Way of All Flesh, The
The Way of All Flesh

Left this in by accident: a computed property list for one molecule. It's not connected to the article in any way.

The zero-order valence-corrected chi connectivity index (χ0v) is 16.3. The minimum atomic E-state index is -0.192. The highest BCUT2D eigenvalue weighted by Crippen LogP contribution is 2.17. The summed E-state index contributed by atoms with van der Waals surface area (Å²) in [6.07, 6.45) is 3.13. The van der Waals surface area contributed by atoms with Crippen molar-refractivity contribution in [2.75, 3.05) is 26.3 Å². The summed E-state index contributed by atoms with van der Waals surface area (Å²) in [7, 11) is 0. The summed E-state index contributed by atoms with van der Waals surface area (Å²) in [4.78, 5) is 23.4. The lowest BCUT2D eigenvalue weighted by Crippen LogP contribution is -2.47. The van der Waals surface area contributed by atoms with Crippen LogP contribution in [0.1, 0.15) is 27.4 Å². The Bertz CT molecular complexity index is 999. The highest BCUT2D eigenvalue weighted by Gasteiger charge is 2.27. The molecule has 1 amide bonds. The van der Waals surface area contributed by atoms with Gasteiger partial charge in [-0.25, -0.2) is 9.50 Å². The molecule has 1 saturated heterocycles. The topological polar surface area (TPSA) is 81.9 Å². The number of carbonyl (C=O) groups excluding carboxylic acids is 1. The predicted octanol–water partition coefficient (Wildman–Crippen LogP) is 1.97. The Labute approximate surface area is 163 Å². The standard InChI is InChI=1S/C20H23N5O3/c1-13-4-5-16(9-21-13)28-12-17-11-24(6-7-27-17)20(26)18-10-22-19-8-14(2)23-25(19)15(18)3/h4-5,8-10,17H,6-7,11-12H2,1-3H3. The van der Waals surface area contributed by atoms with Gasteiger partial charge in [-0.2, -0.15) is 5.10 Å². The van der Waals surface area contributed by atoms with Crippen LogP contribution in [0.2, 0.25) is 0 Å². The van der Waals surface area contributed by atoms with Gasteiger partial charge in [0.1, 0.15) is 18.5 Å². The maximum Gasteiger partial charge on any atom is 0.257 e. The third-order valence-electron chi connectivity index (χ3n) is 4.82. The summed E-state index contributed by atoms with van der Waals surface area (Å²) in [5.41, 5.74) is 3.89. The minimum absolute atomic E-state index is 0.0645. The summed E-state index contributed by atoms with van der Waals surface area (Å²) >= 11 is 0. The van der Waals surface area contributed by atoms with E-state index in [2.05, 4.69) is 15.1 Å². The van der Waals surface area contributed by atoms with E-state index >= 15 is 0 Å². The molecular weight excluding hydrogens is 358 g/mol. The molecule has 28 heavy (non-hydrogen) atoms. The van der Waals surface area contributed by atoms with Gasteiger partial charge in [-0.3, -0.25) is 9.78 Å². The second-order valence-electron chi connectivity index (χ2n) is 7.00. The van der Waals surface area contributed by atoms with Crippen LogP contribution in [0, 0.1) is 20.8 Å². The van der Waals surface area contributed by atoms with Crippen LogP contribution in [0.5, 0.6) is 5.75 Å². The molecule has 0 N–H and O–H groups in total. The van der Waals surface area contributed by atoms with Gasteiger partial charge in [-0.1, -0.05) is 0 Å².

Samuel Butler's semi-autobiographical novel, published posthumously in 1903. Butler began the work in 1873 and had completed his last revisions by 1884. He chose to leave it unpublished during his lifetime, chiefly because it displays what Robert Bridges termed ‘his bitter onesided almost venomous regard for his own family’; in doing so, it functions on a more general level as a revelation of the subtly sadistic hypocrisy and stifling conventionality of middle-class Victorian family life. The early chapters deal with the family background and childhood of the chief protagonist, Ernest Pontifex, whose unhappiness under his parents' regime of punitive harshness and repressive religious zeal closely resembled Butler's own. In accordance with his father's wishes, Ernest is ordained as an Anglican minister; socially and sexually naïve, he makes a disastrous pass at a respectable woman during a pastoral visit, as a result of which he is imprisoned for indecent assault. A violent breach with his social and familial conditioning thus effected, he makes a bad marriage and runs a second-hand clothes shop in London. He is released from his circumstances when his alcoholic wife's bigamy is disclosed and his Aunt Alethea, the only member of his family of whom he was fond, leaves him £70,000. Ernest retires to a cynically atheistic bachelorhood and occupies himself with writing. George Bernard Shaw, E. M. Forster, Leonard Woolf, John Galsworthy, H. G. Wells, and Lytton Strachey were among those who led the gradual recognition of The Way of All Flesh as a novel of the first importance.